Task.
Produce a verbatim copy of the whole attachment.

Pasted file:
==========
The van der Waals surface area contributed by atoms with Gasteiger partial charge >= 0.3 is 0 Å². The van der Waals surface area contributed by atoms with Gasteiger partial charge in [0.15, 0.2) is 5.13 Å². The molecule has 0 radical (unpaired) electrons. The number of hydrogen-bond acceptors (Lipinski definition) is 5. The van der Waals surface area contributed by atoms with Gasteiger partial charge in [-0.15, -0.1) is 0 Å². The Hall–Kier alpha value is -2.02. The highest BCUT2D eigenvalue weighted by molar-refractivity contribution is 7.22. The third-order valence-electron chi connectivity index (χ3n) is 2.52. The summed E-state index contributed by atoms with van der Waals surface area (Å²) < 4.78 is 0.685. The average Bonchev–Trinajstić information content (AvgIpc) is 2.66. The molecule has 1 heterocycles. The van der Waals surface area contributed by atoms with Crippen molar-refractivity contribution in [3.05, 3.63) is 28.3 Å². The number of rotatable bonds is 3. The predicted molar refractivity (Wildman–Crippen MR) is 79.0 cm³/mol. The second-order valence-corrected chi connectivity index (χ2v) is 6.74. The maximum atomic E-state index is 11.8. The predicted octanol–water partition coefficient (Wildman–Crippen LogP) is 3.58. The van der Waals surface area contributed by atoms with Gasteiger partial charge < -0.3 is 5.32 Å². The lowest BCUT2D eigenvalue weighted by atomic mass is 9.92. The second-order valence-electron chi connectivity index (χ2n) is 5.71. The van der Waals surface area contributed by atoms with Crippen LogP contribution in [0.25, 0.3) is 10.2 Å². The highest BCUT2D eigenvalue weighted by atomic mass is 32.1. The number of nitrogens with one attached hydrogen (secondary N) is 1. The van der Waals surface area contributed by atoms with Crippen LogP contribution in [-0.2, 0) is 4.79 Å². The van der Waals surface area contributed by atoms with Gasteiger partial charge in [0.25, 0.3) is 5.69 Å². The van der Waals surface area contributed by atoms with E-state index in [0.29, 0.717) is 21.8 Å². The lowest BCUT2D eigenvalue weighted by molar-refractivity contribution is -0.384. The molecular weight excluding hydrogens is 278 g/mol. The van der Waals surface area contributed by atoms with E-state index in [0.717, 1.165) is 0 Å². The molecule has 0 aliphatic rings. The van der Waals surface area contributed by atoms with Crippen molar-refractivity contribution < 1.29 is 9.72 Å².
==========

The van der Waals surface area contributed by atoms with Gasteiger partial charge >= 0.3 is 0 Å². The van der Waals surface area contributed by atoms with Gasteiger partial charge in [0.15, 0.2) is 5.13 Å². The molecule has 0 radical (unpaired) electrons. The number of hydrogen-bond acceptors (Lipinski definition) is 5. The van der Waals surface area contributed by atoms with Gasteiger partial charge in [-0.15, -0.1) is 0 Å². The Hall–Kier alpha value is -2.02. The highest BCUT2D eigenvalue weighted by molar-refractivity contribution is 7.22. The third-order valence-electron chi connectivity index (χ3n) is 2.52. The summed E-state index contributed by atoms with van der Waals surface area (Å²) < 4.78 is 0.685. The average Bonchev–Trinajstić information content (AvgIpc) is 2.66. The molecule has 1 heterocycles. The van der Waals surface area contributed by atoms with Crippen molar-refractivity contribution in [3.05, 3.63) is 28.3 Å². The number of rotatable bonds is 3. The predicted molar refractivity (Wildman–Crippen MR) is 79.0 cm³/mol. The second-order valence-corrected chi connectivity index (χ2v) is 6.74. The maximum atomic E-state index is 11.8. The predicted octanol–water partition coefficient (Wildman–Crippen LogP) is 3.58. The van der Waals surface area contributed by atoms with Gasteiger partial charge < -0.3 is 5.32 Å². The lowest BCUT2D eigenvalue weighted by atomic mass is 9.92. The second-order valence-electron chi connectivity index (χ2n) is 5.71. The van der Waals surface area contributed by atoms with Crippen LogP contribution in [0.25, 0.3) is 10.2 Å². The highest BCUT2D eigenvalue weighted by atomic mass is 32.1. The number of nitrogens with one attached hydrogen (secondary N) is 1. The van der Waals surface area contributed by atoms with Crippen LogP contribution in [-0.2, 0) is 4.79 Å². The van der Waals surface area contributed by atoms with Gasteiger partial charge in [0.25, 0.3) is 5.69 Å². The van der Waals surface area contributed by atoms with E-state index in [0.29, 0.717) is 21.8 Å². The lowest BCUT2D eigenvalue weighted by molar-refractivity contribution is -0.384. The molecular weight excluding hydrogens is 278 g/mol. The van der Waals surface area contributed by atoms with E-state index in [0.717, 1.165) is 0 Å². The molecule has 0 aliphatic rings. The van der Waals surface area contributed by atoms with Crippen molar-refractivity contribution < 1.29 is 9.72 Å².